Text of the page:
Microsystems for Biological Cell Characterization

Dissertation

Anna Rissanen

Research output: ThesisDissertationMonograph

Abstract

This thesis describes three techniques for the characterization of living cells using micro-electro-mechanical systems (MEMS) based devices. The study of cellular function and structure is essential for bioprocess control, disease diagnosis, patient treatment and drug discovery. Microsystem technology enables characterization of very small samples, minimal use of expensive reagents, testing of multiple samples in parallel, and point-of-care testing, all of which increase throughput and reduce the analysis cost. The three characterization techniques presented in this thesis could be integrated into a microfluidic cellular total analysis system to obtain complementary information of cellular function. The first part of the thesis presents the characterization of bovine adrenal cortex capillary endothelial cells by impedance spectroscopy in a microsystem which was realized using microfabrication techniques. The microsystem consists of a small-volume cell culture area defined on PDMS walls on a glass substrate with gold electrodes coated with a self-assembled monolayer to enable cell attachment. As the main result, it was possible to monitor the capillary formation of BACC endothelial cells in a microsystem using impedance spectroscopy. The second part describes calorimetric characterization of Saccharomyces cerevisiae yeast cells using a MEMS-based nanocalorimetric microsensor. The cells are introduced to the sensor membrane in small droplets (~1 µl), and the sensor thermopile voltage output is compared to the output of the reference water droplet to extract the effect of sample evaporation. The third part describes the design, process integration and fabrication of an electrically tunable Fabry-Perot interferometer (FPI) monolithically integrated on a photodiode for visible spectrum measurements. The options for the process integration of separate FPI optical filters are presented. The application of miniature spectrometers based on MEMS FPI technology in biological cell characterization is discussed.
Original languageEnglish
QualificationDoctor Degree
Awarding Institution
  • Aalto University
Supervisors/Advisors
  • Tittonen, Ilkka, Supervisor, External person
  • Franssila, Sami, Advisor, External person
Award date19 Oct 2012
Place of PublicationEspoo
Publisher
Print ISBNs978-951-38-7475-9
Electronic ISBNs978-951-38-7931-0
Publication statusPublished - 2012
MoE publication typeG4 Doctoral dissertation (monograph)

Fingerprint

Microsystems
Fabry-Perot interferometers
Endothelial cells
Yeast
Cells
Spectroscopy
Patient treatment
Thermopiles
Disease control
Microsensors
Optical filters
Microfabrication
Sensors
Testing
Self assembled monolayers
Photodiodes
Cell culture
Microfluidics
Gold
Spectrometers

Keywords

  • BioMEMS
  • impedance spectroscopy
  • MEMS nanocalorimeter
  • Fabry-Perot interferometer
  • microspectrometers
  • Saccharomyces cerevisiae
  • yeast
  • cell measurement

Cite this

Rissanen, A. (2012). Microsystems for Biological Cell Characterization: Dissertation. Espoo: VTT Technical Research Centre of Finland.
Rissanen, Anna. / Microsystems for Biological Cell Characterization : Dissertation. Espoo : VTT Technical Research Centre of Finland, 2012. 136 p.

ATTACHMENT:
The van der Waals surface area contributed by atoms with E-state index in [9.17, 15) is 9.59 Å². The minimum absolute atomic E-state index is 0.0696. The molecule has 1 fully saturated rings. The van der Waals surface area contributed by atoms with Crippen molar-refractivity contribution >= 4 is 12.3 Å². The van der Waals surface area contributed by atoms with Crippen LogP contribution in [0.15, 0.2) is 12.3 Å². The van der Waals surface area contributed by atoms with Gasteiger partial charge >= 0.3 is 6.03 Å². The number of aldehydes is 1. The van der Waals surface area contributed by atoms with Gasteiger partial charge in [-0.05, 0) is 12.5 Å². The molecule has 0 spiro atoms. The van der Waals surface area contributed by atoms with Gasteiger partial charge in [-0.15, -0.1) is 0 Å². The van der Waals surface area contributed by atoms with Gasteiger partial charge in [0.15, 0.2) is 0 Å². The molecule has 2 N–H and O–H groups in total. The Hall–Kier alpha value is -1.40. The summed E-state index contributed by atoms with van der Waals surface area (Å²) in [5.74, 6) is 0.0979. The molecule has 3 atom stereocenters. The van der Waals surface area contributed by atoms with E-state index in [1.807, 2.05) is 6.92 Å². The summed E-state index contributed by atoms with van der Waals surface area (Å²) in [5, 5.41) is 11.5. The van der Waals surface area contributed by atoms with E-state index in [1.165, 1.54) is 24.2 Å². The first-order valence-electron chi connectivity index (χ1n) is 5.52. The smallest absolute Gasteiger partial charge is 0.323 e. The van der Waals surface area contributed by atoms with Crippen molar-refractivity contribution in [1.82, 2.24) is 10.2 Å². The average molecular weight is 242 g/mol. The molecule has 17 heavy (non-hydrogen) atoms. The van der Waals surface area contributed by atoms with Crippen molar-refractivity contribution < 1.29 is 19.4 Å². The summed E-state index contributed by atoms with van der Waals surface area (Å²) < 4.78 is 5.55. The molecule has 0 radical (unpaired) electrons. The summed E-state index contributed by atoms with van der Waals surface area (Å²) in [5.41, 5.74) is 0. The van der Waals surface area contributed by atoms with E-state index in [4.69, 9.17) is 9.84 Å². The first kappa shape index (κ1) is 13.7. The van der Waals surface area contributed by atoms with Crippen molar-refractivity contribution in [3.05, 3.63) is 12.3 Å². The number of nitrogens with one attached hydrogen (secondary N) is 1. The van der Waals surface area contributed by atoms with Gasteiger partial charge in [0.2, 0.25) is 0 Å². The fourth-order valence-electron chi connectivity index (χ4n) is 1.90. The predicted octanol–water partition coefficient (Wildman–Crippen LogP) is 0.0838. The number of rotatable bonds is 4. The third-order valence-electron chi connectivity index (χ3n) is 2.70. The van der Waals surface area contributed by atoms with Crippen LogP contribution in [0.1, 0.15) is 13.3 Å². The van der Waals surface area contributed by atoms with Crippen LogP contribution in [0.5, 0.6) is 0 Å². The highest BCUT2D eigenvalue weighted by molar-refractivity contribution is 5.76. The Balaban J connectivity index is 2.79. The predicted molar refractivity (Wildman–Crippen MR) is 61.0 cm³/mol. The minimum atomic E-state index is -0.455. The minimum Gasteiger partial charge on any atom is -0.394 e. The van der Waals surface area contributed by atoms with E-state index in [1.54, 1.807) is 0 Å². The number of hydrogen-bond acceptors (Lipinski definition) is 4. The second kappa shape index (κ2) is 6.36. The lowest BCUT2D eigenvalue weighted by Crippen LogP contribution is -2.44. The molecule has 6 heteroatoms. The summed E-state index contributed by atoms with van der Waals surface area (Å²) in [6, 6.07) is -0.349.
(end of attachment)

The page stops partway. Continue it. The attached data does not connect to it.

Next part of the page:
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title = "Microsystems for Biological Cell Characterization: Dissertation",
abstract = "This thesis describes three techniques for the characterization of living cells using micro-electro-mechanical systems (MEMS) based devices. The study of cellular function and structure is essential for bioprocess control, disease diagnosis, patient treatment and drug discovery. Microsystem technology enables characterization of very small samples, minimal use of expensive reagents, testing of multiple samples in parallel, and point-of-care testing, all of which increase throughput and reduce the analysis cost. The three characterization techniques presented in this thesis could be integrated into a microfluidic cellular total analysis system to obtain complementary information of cellular function. The first part of the thesis presents the characterization of bovine adrenal cortex capillary endothelial cells by impedance spectroscopy in a microsystem which was realized using microfabrication techniques. The microsystem consists of a small-volume cell culture area defined on PDMS walls on a glass substrate with gold electrodes coated with a self-assembled monolayer to enable cell attachment. As the main result, it was possible to monitor the capillary formation of BACC endothelial cells in a microsystem using impedance spectroscopy. The second part describes calorimetric characterization of Saccharomyces cerevisiae yeast cells using a MEMS-based nanocalorimetric microsensor. The cells are introduced to the sensor membrane in small droplets (~1 µl), and the sensor thermopile voltage output is compared to the output of the reference water droplet to extract the effect of sample evaporation. The third part describes the design, process integration and fabrication of an electrically tunable Fabry-Perot interferometer (FPI) monolithically integrated on a photodiode for visible spectrum measurements. The options for the process integration of separate FPI optical filters are presented. The application of miniature spectrometers based on MEMS FPI technology in biological cell characterization is discussed.",